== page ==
I was indoctrinated in Modern style from my earliest memories. Looking back at childhood pictures, mom and dad had Danish modern furniture for their 40s San Fernando Valley rancher that they bought back in 1963. Nothing with a "name," just everything was in that general style. My first dollhouse was a modular MCM thing called the Imagination Dollhouse by Marx (there is a whole thread here on modern dollhouses here that mentions this house) complete with Eames and Herman Miller knock-off pint sized furnishings.

In the 1970s my parents decided not to move to the OC and add on to their Valley home. Dad designed the layout, mom served as unofficial foreman and they doubled the square footage of the house. Dad's design included cow's eye and bullet light fixtures, a streamlined brick fireplace and an ATRIUM in the middle of the add on. As a kid, I just thought it was kinda cool, but then I realized some 20 years later - he had been reading and studying up on the same Sunset Home books and magazines that I now collect. And he was definitely looking at pictures of AQJ and Eichler homes when he designed that add-on.

Also, we were an electronic organ family (Thomas, NOT Lowrey, NOT Kimball). I was editor of the Young Organist Association newsletter. We went to all the free organ concerts we could and my bro won scholarships for playing organ. He even got a tv commercial playing the organ! This was orchestrated after he met Bob Ralston (from Lawrence Welk fame.) And yes, we were glued to the every Sat night to watch Welk. So "high camp" was also being bred in me all the way.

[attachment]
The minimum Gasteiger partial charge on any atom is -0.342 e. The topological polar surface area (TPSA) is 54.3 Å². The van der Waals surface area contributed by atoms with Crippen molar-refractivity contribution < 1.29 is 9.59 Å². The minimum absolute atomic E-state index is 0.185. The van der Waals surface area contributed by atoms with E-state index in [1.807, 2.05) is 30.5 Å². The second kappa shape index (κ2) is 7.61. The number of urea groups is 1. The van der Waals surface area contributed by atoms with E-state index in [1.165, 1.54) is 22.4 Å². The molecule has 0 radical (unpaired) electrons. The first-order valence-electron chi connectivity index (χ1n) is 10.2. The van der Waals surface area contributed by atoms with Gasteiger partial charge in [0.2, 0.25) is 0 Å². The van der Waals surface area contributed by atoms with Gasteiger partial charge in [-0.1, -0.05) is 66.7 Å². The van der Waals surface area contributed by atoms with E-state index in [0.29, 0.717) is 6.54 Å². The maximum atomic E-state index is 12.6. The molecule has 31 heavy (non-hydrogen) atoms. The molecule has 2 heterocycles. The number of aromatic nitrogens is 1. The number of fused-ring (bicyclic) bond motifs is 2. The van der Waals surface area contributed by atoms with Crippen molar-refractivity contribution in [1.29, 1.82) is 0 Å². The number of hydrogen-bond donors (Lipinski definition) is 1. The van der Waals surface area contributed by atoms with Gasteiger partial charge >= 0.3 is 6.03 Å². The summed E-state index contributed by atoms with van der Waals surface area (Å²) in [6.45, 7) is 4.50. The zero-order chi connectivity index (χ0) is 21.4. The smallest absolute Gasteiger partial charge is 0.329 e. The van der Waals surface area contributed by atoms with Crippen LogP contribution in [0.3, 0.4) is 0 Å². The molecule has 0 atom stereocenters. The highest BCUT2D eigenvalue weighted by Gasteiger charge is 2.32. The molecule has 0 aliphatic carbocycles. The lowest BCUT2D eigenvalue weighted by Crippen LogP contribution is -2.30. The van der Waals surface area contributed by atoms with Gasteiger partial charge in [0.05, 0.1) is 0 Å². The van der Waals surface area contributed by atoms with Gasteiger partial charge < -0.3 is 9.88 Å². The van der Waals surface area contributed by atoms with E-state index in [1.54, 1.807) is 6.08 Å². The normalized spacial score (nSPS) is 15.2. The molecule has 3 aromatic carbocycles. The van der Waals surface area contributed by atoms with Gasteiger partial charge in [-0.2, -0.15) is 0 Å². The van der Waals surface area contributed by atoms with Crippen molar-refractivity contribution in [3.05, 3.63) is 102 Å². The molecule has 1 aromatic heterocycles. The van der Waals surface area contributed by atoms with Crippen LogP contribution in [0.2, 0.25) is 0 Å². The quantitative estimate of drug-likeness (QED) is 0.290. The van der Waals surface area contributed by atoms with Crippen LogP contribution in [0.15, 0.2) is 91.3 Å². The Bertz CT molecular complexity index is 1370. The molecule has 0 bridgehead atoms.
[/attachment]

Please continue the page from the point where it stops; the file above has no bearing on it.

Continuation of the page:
By the 80s my folks eventually phased out the MCM and transitioned to oversized couches. The 3 piece - orange turquoise and white - resin cylanders dining room chandelier was doomed to the garage (which later thankfully I rescued along with a few other pieces of Lane.)

I did not know what had seeped deep into my blood until the late 1980s when all of a sudden I didn't want them to tear down the S. Charles Lee designed La Reina Theater that I grew up with. And darn it - now that Hawaii in the Valley was closed - I sure hoped that someone would save that outrageous late 40s neon sign. BTW, that is what got me introduced to John English, the Society for Commerical Archeology and of course, the Los Angeles Conservancy Modern Committee. Throw in the fact that sometime along here, Cary had discovered these dusty postcards in a local liquor store that showed Fantasyland (Disneyland) and the old Skull Rock waterfall. Wow, we could see what things USED to look like - when they were still cool???